Measures put in place to contain Goat Plague in Shakar-Chiktan Block Nearly 80 percent livestock vaccinated, disease contained, affected animals showing good response to treatment.

    Publish Date: September 20, 2023

    Kargil, Sep 18, 2023: An outbreak of Peste des Petits Ruminants (PPR), a highly contagious viral disease affecting small ruminants, recently struck various villages in Shakar-Chiktan Block, raising concerns among the local community and livestock owners.
    PPR, commonly known as goat plague, is a viral disease that poses a severe threat to goats and sheep. The disease is caused by the PPR virus, which belongs to the family Paramyxoviridae.
    It is characterized by symptoms such as fever, nasal and ocular discharge, coughing, pneumonia, mouth ulcers and diarrhea.
    PPR can lead to significant production losses and high mortality rates, making its rapid containment crucial for the well-being of the region’s livestock.
    The transmission of the PPR occurs through direct contact with infected animals, respiratory droplets, and contaminated feed and water sources.
    Dr Anwar Ali, Block Veterinary Officer Chiktan informed that the outbreak was reported from summer grazing camp in Shakar village and subsequently the disease spread to adjacent areas of Shakar.
    Taking cognizance the contagious nature of the disease, a team of experts was constituted on the spot and despatched to contain the disease followed by initial finding report.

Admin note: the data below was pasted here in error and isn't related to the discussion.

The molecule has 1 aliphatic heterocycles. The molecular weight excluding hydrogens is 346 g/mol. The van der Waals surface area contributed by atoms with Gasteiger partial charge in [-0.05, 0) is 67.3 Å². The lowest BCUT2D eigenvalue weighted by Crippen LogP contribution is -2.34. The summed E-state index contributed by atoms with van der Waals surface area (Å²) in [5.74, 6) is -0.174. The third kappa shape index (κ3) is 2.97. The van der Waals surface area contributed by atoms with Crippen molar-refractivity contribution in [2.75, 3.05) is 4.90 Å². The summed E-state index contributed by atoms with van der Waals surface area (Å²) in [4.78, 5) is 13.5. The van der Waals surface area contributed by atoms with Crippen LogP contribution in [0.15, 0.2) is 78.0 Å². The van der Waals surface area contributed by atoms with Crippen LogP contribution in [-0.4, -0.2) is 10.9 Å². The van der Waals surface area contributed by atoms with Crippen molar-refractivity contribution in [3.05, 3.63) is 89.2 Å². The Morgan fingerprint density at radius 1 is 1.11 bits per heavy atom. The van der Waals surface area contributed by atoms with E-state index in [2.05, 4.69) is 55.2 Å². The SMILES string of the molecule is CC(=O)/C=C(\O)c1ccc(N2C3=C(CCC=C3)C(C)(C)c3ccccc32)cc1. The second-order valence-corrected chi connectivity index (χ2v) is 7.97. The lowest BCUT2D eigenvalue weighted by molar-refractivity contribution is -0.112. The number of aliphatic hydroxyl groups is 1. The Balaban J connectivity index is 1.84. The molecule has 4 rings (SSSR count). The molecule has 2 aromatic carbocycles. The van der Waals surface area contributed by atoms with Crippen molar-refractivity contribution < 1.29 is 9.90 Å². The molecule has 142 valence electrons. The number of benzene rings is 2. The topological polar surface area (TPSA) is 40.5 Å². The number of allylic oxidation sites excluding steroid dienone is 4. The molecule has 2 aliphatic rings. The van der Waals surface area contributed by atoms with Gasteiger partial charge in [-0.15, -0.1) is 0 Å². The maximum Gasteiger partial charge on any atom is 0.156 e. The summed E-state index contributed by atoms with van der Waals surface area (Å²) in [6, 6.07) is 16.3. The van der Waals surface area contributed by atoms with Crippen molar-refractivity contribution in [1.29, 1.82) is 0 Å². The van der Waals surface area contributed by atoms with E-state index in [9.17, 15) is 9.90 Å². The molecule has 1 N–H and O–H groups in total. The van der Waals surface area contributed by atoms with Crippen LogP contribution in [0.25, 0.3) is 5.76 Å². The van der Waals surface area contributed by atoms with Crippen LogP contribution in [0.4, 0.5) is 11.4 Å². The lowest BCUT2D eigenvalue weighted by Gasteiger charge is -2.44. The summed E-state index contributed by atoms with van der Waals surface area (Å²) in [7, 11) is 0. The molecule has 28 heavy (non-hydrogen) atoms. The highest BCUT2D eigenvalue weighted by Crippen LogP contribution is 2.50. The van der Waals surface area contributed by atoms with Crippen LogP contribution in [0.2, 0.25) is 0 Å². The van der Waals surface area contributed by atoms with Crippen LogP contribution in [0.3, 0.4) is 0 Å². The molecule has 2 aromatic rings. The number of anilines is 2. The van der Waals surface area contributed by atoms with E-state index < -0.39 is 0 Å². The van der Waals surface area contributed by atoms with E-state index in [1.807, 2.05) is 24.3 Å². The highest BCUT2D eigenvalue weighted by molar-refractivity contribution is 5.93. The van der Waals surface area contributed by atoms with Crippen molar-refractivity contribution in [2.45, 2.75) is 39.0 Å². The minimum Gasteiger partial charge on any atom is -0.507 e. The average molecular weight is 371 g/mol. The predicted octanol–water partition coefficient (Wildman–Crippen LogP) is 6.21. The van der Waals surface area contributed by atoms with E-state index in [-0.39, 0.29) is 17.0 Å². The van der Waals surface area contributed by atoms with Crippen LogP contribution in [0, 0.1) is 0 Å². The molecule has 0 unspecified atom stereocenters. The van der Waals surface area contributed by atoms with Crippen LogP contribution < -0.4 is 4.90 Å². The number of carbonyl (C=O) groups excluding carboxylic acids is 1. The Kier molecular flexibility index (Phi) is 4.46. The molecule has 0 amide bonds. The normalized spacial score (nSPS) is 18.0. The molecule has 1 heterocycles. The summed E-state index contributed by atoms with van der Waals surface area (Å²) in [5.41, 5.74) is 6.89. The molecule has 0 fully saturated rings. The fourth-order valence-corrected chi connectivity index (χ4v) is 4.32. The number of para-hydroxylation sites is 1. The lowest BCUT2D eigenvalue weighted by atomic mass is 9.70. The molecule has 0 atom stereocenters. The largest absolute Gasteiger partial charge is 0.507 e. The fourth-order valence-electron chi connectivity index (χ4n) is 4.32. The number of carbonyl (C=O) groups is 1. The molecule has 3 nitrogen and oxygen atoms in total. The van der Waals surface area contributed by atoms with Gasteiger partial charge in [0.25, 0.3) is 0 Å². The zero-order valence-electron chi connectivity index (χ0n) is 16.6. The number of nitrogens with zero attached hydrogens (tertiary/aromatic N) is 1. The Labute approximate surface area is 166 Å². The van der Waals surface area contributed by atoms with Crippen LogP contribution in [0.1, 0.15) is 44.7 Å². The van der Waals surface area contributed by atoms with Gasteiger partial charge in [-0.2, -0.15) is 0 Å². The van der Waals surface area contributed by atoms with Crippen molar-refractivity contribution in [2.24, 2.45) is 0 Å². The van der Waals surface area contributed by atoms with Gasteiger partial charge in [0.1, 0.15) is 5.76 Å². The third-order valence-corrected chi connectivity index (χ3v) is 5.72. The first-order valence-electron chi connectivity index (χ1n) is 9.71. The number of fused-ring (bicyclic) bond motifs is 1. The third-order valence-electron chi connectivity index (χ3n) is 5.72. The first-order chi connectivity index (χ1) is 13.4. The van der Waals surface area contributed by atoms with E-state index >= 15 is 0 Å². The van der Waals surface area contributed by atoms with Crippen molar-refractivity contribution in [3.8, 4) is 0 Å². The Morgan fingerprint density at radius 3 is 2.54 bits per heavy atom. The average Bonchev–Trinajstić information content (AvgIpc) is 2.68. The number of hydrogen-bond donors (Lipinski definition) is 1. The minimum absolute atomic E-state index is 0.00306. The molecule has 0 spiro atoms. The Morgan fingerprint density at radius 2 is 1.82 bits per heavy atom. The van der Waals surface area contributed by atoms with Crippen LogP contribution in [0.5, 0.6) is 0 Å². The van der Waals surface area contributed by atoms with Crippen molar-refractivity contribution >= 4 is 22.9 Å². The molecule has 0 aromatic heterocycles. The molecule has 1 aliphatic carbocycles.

The team visited the highland pastures and collected blood, Serum and Nasal swab samples from the live animals which were then sent to Disease Investigating Laboratory, Nowshera, Srinagar, for confirmation. The results of the report confirmed PPR disease outbreak.
    Taking prompt action, Director Animal/Sheep Husbandry & Fisheries timely procured PPR vaccine and consequently vaccination drive was started in Shakar Chiktan Block by Sheep Husbandry Department Kargil.
    Nearly 80 percent of livestock were vaccinated in the Block. Further Public awareness was also carried out through print and electronic media. As of today, the disease has been contained and affected animals are showing good response to the treatment.